Manage Stress and Your Emotions

Our bodies and minds are connected. Stress, tension and stirred emotions can aggravate pain. Find ways to reduce the stress in your life; deal with your troubling emotions and your pain likely will decrease. Deep breathing, visualization and other relaxation techniques can help you calm your mind and reduce your pain.


Exercise leads to a healthier body, and a healthier body feels less pain. Strong, toned muscles feel less pain than unused muscles. Also, exercise will give you more of the energy you need to overcome the pain. Less tangible is the fact that when you’re more fit, you’ll feel better about yourself — more in control — and that can mean a lot. Be sure to talk to your doctor about exercise that is safe for you.

Control Your Physical Activity

Specific activities or body movements may aggravate your pain more than others. Excluding those movements from your day can reduce your pain a great deal. If the painful movements involve important household, personal or work activities, consider using adaptive equipment that will let you perform the same activity without using the same painful motion.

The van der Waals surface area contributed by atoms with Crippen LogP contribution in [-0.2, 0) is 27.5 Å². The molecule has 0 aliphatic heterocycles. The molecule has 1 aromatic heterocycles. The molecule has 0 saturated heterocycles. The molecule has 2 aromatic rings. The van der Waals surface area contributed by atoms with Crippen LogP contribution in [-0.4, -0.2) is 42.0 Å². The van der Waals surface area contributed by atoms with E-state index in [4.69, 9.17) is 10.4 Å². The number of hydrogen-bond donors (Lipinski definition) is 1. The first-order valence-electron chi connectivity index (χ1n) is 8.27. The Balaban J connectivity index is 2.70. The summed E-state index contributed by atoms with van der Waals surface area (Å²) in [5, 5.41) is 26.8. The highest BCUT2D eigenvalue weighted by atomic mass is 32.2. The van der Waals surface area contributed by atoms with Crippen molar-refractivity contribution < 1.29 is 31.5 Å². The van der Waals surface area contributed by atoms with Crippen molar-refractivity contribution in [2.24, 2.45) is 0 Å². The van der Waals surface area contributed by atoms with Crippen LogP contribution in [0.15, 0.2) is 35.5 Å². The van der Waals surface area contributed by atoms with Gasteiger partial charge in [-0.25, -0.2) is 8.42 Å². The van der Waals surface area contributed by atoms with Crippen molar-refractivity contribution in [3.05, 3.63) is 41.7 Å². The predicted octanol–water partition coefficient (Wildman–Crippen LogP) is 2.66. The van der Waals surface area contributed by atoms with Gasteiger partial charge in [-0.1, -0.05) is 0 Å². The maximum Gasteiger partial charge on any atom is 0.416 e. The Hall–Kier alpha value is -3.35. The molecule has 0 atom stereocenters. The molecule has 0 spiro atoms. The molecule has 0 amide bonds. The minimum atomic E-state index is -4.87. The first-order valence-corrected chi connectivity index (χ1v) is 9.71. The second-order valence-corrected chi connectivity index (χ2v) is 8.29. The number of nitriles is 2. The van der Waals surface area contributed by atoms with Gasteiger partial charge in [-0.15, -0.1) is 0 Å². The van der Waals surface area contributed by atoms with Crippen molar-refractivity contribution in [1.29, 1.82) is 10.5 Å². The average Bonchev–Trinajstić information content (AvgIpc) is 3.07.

Find Support

Chronic pain can make you feel isolated and afraid. You may feel like you’re all alone. That couldn’t be further from the truth. But it’s estimated that one in three people suffer from chronic pain. Contact others who also suffer chronic pain to share what you know, and to learn from them. You’ll learn ways to cope. You’ll learn that the pain you feel, and the emotions that come with it, are not unusual. Chronic pain support groups can be a great way to get this important human contact.

Finally, look beyond the pain. Don’t let your pain consume your life. There are more important things in your life to focus on, such as friends, family, work, and hobbies. Talk to your doctor about the ideas mentioned above, and start taking back control of your life. As you begin to refocus, the pain will decrease, and you will begin to believe more strongly that you can lead a normal life despite the pain.

Article Provided By: Psych Central

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If you would like to discuss what Carolina Pain Scrambler do to help relieve your chronic pain symptoms or receive more information on our treatment process, please do not hesitate to call us at 864-520-5011 or you can email us at